Docker is a new and interesting technology. I’d read about it and spent some time creating images and containers at home, but I always struggled to understand what it would look like to use Docker every day working on a non-trivial application. I wondered if it could be useful at the MPC, if we could use it to run tests more consistently, if we could use it to create development environments faster, or if we might even be able to realistically run containers in production.
So It’s Like a VM?
What is Docker, then? Why is it interesting? I’ve often heard (and said myself a few times) that Docker containers are similar to ultra-lightweight VMs, but that’s not quite accurate. Docker makes use of Linux kernel features (specifically: Linux namespaces and cgroups) to isolate container processes from their host OS. Containers have their own process space, networking, and root file system. A container must include all software and dependencies it needs, but there’s no virtualized hardware.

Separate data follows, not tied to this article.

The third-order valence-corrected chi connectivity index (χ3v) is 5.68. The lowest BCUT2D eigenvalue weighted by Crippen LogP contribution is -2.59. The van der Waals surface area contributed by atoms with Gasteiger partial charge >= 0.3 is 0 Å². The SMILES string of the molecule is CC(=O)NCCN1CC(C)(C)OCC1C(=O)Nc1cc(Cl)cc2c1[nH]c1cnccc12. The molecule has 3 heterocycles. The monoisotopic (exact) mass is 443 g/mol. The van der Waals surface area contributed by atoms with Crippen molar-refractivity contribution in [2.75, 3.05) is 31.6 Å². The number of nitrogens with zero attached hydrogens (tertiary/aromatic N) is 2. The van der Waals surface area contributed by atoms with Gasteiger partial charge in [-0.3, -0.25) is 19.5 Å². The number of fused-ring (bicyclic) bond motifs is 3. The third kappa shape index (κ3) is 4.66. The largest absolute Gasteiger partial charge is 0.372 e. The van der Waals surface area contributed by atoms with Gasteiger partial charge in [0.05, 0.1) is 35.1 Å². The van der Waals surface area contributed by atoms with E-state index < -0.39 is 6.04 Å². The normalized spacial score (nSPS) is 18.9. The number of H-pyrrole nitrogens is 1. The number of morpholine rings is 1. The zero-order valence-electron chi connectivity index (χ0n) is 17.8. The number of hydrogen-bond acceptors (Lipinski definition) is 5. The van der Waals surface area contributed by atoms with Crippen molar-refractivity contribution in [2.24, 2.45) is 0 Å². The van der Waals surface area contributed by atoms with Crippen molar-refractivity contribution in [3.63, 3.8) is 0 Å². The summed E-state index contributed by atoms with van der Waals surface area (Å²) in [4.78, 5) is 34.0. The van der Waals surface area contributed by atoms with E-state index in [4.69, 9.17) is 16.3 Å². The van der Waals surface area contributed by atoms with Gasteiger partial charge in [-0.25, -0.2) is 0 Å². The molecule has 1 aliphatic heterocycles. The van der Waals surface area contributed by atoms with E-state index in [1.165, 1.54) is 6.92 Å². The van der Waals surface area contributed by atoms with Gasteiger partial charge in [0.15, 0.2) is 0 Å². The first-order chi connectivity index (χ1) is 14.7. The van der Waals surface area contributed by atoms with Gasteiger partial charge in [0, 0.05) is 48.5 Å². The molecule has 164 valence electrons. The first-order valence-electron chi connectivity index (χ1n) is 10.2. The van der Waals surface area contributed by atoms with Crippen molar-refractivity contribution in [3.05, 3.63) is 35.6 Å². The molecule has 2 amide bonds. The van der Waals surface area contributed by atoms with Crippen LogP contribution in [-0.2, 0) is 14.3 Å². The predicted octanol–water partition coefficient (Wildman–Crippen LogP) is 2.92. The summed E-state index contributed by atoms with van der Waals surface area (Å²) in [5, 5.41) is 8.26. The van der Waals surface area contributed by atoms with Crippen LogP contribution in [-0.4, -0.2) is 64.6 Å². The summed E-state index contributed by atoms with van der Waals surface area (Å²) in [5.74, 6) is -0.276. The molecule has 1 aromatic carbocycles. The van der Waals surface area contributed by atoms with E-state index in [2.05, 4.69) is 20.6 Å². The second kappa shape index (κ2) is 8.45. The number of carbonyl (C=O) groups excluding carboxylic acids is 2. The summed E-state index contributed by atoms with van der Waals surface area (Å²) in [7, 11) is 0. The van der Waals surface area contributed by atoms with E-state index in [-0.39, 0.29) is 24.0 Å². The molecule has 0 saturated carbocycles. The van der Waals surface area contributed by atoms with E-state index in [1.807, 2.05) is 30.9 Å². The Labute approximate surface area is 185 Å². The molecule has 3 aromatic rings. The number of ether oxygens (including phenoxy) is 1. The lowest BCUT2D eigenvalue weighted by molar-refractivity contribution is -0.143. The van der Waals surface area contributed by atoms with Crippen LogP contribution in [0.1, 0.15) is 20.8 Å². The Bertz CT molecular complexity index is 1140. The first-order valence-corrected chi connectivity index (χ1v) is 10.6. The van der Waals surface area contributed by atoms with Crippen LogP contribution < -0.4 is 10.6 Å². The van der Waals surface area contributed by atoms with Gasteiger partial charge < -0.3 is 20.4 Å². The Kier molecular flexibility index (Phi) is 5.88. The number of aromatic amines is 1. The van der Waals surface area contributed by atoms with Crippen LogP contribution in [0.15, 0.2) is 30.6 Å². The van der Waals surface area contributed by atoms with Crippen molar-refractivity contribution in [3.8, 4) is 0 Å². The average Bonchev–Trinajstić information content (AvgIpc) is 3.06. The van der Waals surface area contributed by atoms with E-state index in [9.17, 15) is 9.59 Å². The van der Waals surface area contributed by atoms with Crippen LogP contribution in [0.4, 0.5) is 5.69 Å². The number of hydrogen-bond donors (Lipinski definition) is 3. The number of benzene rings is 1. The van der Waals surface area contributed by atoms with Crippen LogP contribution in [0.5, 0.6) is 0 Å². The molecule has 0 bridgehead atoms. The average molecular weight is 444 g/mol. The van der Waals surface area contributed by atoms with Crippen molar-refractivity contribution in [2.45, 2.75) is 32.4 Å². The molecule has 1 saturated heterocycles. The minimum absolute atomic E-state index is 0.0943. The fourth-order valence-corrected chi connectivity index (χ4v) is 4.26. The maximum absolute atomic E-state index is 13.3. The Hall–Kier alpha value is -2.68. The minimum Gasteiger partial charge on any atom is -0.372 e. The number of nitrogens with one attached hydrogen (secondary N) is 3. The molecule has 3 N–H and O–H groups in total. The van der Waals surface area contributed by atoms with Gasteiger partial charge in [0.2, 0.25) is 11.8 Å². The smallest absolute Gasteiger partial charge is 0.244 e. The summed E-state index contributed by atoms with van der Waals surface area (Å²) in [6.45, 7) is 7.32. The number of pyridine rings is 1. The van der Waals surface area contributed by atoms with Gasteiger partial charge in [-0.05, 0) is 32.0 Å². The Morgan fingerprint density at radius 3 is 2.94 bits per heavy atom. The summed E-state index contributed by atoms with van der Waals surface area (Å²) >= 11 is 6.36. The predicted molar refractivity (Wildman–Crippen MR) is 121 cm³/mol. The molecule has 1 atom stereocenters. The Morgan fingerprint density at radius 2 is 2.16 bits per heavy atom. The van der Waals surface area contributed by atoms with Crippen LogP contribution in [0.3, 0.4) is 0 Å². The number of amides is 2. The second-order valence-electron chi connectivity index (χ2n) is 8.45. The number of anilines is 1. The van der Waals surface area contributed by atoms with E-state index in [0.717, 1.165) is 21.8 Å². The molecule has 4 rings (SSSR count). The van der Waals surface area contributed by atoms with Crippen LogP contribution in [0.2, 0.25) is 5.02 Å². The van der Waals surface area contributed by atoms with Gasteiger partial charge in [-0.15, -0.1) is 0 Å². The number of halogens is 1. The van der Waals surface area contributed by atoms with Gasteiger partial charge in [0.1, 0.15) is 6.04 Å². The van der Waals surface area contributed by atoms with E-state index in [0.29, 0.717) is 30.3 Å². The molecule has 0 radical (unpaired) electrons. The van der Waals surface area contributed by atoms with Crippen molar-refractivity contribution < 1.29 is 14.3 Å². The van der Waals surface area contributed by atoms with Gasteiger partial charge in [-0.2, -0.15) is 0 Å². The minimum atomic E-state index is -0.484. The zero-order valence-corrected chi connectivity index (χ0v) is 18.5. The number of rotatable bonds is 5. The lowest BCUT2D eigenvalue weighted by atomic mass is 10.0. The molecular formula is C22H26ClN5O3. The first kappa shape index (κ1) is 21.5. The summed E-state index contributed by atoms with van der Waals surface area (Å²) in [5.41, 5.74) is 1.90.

In addition to the containerization technology, Docker also makes use of AuFS, a layered differencing filesystem. This allows images to be built on top of each other in layers, simplifying container development and deployment.
Finally there’s the Docker Registry. Similar in nature to public source repositories like Github or Bitbucket, the Docker Registry allows users to push, pull, and share Docker images. Because of the registry, many simple, fully functional images can be obtained for free, and more complex ones can be built using them as a starting point.
A Small Docker Experiment
I set out to answer some of my own lingering questions, scoped to the perspective of a developer. I’m not an ops person, so it would be difficult (if not naive) to go into the details of how we might structure a docker deployment in production.